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Posted on Wed. Aug. 06, 2014 - 12:30 am EDT

Lutheran parent settles fraud case

To pay $98 million in whistleblower’s ’09 federal suit

More than five years ago, Nancy Reuille filed a whistleblower lawsuit against Lutheran Hospital’s parent company, accusing Community Health Systems of violating the federal False Claims Act.

On Monday, the U.S. Justice Department announced the massive hospital chain settled with the government for more than $98 million. The company was accused of knowingly billing government health care programs – Medicare, Medicaid and the Department of Defense’s TRICARE – for inpatient services that should have been billed as outpatient or observational services, according to a written statement from the government.

“Charging the government for higher-cost inpatient services that patients do not need wastes the country’s health care resources,” said Assistant Attorney General Stuart F. Delery for the Justice Department’s Civil Division in a statement Monday. “In addition, providing physicians with financial incentives to refer patients compromises medical judgment and risks depriving patients of the most appropriate health care available. This department will continue its work to stop this type of abuse of the nation’s health care resources and to ensure patients receive the most appropriate care.”

The state of Indiana will also receive a portion of the settlement because of losses to the Medicaid program.

While the company denies any wrongdoing, the settlement brings an end to Reuille’s lawsuit and eight others filed around the country against Community Health Systems and their hospitals. The company has 206 affiliated hospitals in 29 states.

In the lawsuits around the country, the Department of Justice alleged that from 2005 through 2010, the company engaged in a “deliberate corporate-driven scheme to increase inpatient admissions” of Medicare, Medicaid and the Department of Defense’s (DOD) TRICARE program beneficiaries over the age of 65 who originally presented to the emergency departments at 119 of Community Health Service’s hospitals, according to the written statement.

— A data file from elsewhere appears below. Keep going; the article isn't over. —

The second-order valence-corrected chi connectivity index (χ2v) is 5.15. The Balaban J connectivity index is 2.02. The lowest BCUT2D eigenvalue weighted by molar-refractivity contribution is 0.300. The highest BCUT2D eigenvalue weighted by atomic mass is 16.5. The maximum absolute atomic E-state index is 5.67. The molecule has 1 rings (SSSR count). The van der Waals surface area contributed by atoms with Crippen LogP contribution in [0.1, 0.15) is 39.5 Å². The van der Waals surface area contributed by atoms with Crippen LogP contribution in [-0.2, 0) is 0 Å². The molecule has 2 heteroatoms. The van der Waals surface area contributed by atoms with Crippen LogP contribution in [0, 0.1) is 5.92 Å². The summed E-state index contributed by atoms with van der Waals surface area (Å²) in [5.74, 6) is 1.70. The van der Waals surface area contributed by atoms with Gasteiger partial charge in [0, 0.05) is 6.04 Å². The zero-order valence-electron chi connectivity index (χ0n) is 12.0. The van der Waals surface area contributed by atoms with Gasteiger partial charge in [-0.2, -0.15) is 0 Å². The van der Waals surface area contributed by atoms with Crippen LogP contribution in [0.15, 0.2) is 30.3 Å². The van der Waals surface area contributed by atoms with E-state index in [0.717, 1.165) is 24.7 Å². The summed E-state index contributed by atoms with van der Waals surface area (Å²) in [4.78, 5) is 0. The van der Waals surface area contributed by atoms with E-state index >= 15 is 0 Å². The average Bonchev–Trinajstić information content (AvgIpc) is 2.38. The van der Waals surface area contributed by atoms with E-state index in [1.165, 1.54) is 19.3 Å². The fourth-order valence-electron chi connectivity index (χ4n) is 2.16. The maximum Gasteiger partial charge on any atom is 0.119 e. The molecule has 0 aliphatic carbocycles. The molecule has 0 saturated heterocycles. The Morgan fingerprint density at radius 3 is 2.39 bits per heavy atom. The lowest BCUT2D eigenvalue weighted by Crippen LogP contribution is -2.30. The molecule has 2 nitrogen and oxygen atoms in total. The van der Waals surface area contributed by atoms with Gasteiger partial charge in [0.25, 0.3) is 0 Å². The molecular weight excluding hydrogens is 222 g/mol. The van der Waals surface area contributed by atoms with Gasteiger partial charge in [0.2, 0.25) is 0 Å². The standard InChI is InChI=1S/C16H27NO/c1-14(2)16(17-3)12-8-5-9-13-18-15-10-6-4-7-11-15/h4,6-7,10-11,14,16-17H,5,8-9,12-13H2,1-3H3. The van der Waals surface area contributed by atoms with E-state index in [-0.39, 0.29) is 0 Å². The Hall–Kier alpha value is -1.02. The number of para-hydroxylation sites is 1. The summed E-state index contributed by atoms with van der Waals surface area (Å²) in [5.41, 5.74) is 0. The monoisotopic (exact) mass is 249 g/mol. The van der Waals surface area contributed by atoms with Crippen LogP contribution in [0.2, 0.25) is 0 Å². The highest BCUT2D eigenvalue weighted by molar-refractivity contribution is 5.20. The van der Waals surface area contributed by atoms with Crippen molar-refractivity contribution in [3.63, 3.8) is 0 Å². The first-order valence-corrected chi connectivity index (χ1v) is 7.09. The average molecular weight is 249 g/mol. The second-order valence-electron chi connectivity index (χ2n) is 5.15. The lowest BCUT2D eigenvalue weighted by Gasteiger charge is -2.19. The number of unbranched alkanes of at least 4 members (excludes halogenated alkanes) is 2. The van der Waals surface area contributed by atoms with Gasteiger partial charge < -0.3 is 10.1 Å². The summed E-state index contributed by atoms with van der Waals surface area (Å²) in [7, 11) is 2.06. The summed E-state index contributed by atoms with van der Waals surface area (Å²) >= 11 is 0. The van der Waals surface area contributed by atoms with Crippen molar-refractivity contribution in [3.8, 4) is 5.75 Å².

The government further alleged that the inpatient admission of these beneficiaries was not medically necessary, and that the care needed by, and provided to, these beneficiaries should have been provided in a less costly outpatient or observation setting.

More than $89 million will be paid by Community Health Systems to resolve those claims, with an additional $9 million to resolve similar claims about a hospital they owned in Laredo, Texas.

In her lawsuit filed in January 2009, Reuille, a former supervisor of case management for Lutheran Hospital, accused Community Health System and Lutheran of two specific fraudulent practices.

The first was false billing for 23-hour observation after outpatient surgeries and procedures, billing Medicare for times in which the patient was not even in the facility, according to court documents.

Reuille also accused the hospital of intentionally assigning “inpatient” status to “one-day stays” to allow fraudulent reimbursement of inpatient rates through Medicare, according to court documents.

Originally filed under seal, Reuille’s lawsuit was unsealed in 2010, shortly after the U.S. Justice Department declined to intervene in the case.

But the federal government changed its mind after noticing similarities between Reuille’s allegations and those in the other cases popping up around the country involving Community Health Systems, according to court documents.

As part of the settlement, the company is required to retain independent review organizations to review their claims for inpatient services to federal health care programs, according to the Justice Department.

For their part, the company thanked their employees for their loyalty and patience and attributed “shifting and often ambiguous standards” to allow for consistent compliance with regulations, according to a statement from Community Health Systems.

“Our organization is dedicated to high ethical standards as we strive to operate in a complex and ever changing regulatory environment. The question of when a patient should be admitted to a hospital is, and always has been, a matter of medical judgment by the individual physician responsible for a patient’s care,” wrote Wayne T. Smith, the company’s chairman and chief executive officer. “We are committed to doing our best, despite these challenges. Because this is an industry-wide issue, we hope the government will work to devise sound and reasonable rules for the important decision about whether to admit an individual for inpatient care, and we appreciate the opportunity to engage in meaningful dialogue with the government over these incredibly complicated issues.”

As one of the “relators” in the original lawsuits, Reuille can obtain a portion of the government’s recovery, according to the Justice Department.

That amount has not been determined.

An attempt to reach Reuille on Tuesday was unsuccessful.

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